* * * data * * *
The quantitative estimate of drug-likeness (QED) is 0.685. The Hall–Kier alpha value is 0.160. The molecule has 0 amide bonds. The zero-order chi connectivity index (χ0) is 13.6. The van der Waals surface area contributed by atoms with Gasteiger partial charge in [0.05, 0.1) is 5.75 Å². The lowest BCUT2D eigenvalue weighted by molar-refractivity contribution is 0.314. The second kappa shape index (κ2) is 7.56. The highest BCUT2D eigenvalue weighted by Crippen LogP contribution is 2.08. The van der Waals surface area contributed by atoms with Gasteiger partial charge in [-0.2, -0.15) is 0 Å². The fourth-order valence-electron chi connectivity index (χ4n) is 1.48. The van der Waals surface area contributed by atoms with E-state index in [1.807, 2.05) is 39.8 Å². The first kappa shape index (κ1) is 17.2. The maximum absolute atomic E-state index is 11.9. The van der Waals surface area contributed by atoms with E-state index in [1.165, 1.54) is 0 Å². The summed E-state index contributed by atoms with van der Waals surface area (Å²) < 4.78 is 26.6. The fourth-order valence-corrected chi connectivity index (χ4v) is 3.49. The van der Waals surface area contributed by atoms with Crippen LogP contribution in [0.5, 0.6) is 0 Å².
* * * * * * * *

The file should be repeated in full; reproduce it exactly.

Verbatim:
The quantitative estimate of drug-likeness (QED) is 0.685. The Hall–Kier alpha value is 0.160. The molecule has 0 amide bonds. The zero-order chi connectivity index (χ0) is 13.6. The van der Waals surface area contributed by atoms with Gasteiger partial charge in [0.05, 0.1) is 5.75 Å². The lowest BCUT2D eigenvalue weighted by molar-refractivity contribution is 0.314. The second kappa shape index (κ2) is 7.56. The highest BCUT2D eigenvalue weighted by Crippen LogP contribution is 2.08. The van der Waals surface area contributed by atoms with Gasteiger partial charge in [-0.2, -0.15) is 0 Å². The fourth-order valence-electron chi connectivity index (χ4n) is 1.48. The van der Waals surface area contributed by atoms with E-state index in [1.807, 2.05) is 39.8 Å². The first kappa shape index (κ1) is 17.2. The maximum absolute atomic E-state index is 11.9. The van der Waals surface area contributed by atoms with E-state index in [1.165, 1.54) is 0 Å². The summed E-state index contributed by atoms with van der Waals surface area (Å²) < 4.78 is 26.6. The fourth-order valence-corrected chi connectivity index (χ4v) is 3.49. The van der Waals surface area contributed by atoms with Crippen LogP contribution in [0.5, 0.6) is 0 Å².